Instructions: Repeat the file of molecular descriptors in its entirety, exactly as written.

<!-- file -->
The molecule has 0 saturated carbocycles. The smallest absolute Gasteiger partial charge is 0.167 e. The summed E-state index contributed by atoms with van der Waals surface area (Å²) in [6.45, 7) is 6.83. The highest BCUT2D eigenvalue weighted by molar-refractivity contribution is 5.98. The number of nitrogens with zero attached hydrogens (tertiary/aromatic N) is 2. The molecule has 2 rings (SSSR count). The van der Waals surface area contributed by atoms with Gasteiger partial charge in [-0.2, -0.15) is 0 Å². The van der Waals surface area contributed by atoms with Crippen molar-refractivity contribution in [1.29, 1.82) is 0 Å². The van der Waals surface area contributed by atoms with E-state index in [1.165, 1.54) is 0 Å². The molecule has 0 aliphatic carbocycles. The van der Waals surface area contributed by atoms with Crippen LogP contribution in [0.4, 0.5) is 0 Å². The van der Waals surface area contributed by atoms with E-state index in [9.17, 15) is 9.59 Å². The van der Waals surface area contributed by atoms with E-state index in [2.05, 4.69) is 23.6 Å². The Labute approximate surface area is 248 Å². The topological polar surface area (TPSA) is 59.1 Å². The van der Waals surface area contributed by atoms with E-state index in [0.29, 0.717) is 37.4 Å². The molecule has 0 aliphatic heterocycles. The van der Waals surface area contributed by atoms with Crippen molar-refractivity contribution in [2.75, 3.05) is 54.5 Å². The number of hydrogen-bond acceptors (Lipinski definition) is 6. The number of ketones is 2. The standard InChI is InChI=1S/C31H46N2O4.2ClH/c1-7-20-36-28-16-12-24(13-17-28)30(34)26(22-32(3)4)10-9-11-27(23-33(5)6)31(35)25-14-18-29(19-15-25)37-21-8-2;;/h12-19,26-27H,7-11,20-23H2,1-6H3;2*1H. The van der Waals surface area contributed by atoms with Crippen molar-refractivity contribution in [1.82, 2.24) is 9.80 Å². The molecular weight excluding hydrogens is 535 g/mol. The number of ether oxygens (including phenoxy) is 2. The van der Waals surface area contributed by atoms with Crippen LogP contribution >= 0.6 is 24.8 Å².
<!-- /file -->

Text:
The molecule has 0 saturated carbocycles. The smallest absolute Gasteiger partial charge is 0.167 e. The summed E-state index contributed by atoms with van der Waals surface area (Å²) in [6.45, 7) is 6.83. The highest BCUT2D eigenvalue weighted by molar-refractivity contribution is 5.98. The number of nitrogens with zero attached hydrogens (tertiary/aromatic N) is 2. The molecule has 2 rings (SSSR count). The van der Waals surface area contributed by atoms with Gasteiger partial charge in [-0.2, -0.15) is 0 Å². The van der Waals surface area contributed by atoms with Crippen molar-refractivity contribution in [1.29, 1.82) is 0 Å². The van der Waals surface area contributed by atoms with E-state index in [1.165, 1.54) is 0 Å². The molecule has 0 aliphatic carbocycles. The van der Waals surface area contributed by atoms with Crippen LogP contribution in [0.4, 0.5) is 0 Å². The van der Waals surface area contributed by atoms with E-state index in [9.17, 15) is 9.59 Å². The van der Waals surface area contributed by atoms with E-state index in [2.05, 4.69) is 23.6 Å². The Labute approximate surface area is 248 Å². The topological polar surface area (TPSA) is 59.1 Å². The van der Waals surface area contributed by atoms with E-state index in [0.29, 0.717) is 37.4 Å². The molecule has 0 aliphatic heterocycles. The van der Waals surface area contributed by atoms with Crippen molar-refractivity contribution in [2.75, 3.05) is 54.5 Å². The number of hydrogen-bond acceptors (Lipinski definition) is 6. The number of ketones is 2. The standard InChI is InChI=1S/C31H46N2O4.2ClH/c1-7-20-36-28-16-12-24(13-17-28)30(34)26(22-32(3)4)10-9-11-27(23-33(5)6)31(35)25-14-18-29(19-15-25)37-21-8-2;;/h12-19,26-27H,7-11,20-23H2,1-6H3;2*1H. The van der Waals surface area contributed by atoms with Crippen molar-refractivity contribution in [1.82, 2.24) is 9.80 Å². The molecular weight excluding hydrogens is 535 g/mol. The number of ether oxygens (including phenoxy) is 2. The van der Waals surface area contributed by atoms with Crippen LogP contribution >= 0.6 is 24.8 Å².